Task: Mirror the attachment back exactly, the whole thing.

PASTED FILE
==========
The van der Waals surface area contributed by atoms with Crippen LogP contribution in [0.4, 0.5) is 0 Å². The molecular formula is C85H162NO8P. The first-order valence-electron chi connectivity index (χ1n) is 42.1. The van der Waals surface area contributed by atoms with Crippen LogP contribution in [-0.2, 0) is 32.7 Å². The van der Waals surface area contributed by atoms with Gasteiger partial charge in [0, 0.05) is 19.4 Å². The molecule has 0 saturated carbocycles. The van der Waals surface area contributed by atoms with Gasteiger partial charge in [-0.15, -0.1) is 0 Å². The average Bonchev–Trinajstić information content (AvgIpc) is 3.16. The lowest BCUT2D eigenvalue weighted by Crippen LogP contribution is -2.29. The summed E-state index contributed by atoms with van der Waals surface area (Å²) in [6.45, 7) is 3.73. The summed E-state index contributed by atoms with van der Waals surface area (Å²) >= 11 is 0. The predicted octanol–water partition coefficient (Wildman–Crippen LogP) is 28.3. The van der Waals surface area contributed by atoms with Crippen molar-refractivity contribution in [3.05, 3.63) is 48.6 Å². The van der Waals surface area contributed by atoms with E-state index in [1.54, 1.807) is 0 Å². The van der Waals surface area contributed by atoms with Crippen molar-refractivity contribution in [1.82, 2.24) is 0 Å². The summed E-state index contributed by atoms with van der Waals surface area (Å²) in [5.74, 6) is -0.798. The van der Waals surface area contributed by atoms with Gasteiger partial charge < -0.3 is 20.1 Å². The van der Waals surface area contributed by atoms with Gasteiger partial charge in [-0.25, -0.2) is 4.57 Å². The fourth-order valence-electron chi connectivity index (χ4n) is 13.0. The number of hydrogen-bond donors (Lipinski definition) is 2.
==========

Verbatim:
The van der Waals surface area contributed by atoms with Crippen LogP contribution in [0.4, 0.5) is 0 Å². The molecular formula is C85H162NO8P. The first-order valence-electron chi connectivity index (χ1n) is 42.1. The van der Waals surface area contributed by atoms with Crippen LogP contribution in [-0.2, 0) is 32.7 Å². The van der Waals surface area contributed by atoms with Gasteiger partial charge in [0, 0.05) is 19.4 Å². The molecule has 0 saturated carbocycles. The van der Waals surface area contributed by atoms with Gasteiger partial charge in [-0.15, -0.1) is 0 Å². The average Bonchev–Trinajstić information content (AvgIpc) is 3.16. The lowest BCUT2D eigenvalue weighted by Crippen LogP contribution is -2.29. The summed E-state index contributed by atoms with van der Waals surface area (Å²) in [6.45, 7) is 3.73. The summed E-state index contributed by atoms with van der Waals surface area (Å²) >= 11 is 0. The predicted octanol–water partition coefficient (Wildman–Crippen LogP) is 28.3. The van der Waals surface area contributed by atoms with Crippen molar-refractivity contribution in [3.05, 3.63) is 48.6 Å². The van der Waals surface area contributed by atoms with E-state index in [1.54, 1.807) is 0 Å². The van der Waals surface area contributed by atoms with Crippen molar-refractivity contribution in [1.82, 2.24) is 0 Å². The summed E-state index contributed by atoms with van der Waals surface area (Å²) in [5.74, 6) is -0.798. The van der Waals surface area contributed by atoms with Gasteiger partial charge < -0.3 is 20.1 Å². The van der Waals surface area contributed by atoms with Gasteiger partial charge in [-0.25, -0.2) is 4.57 Å². The fourth-order valence-electron chi connectivity index (χ4n) is 13.0. The number of hydrogen-bond donors (Lipinski definition) is 2.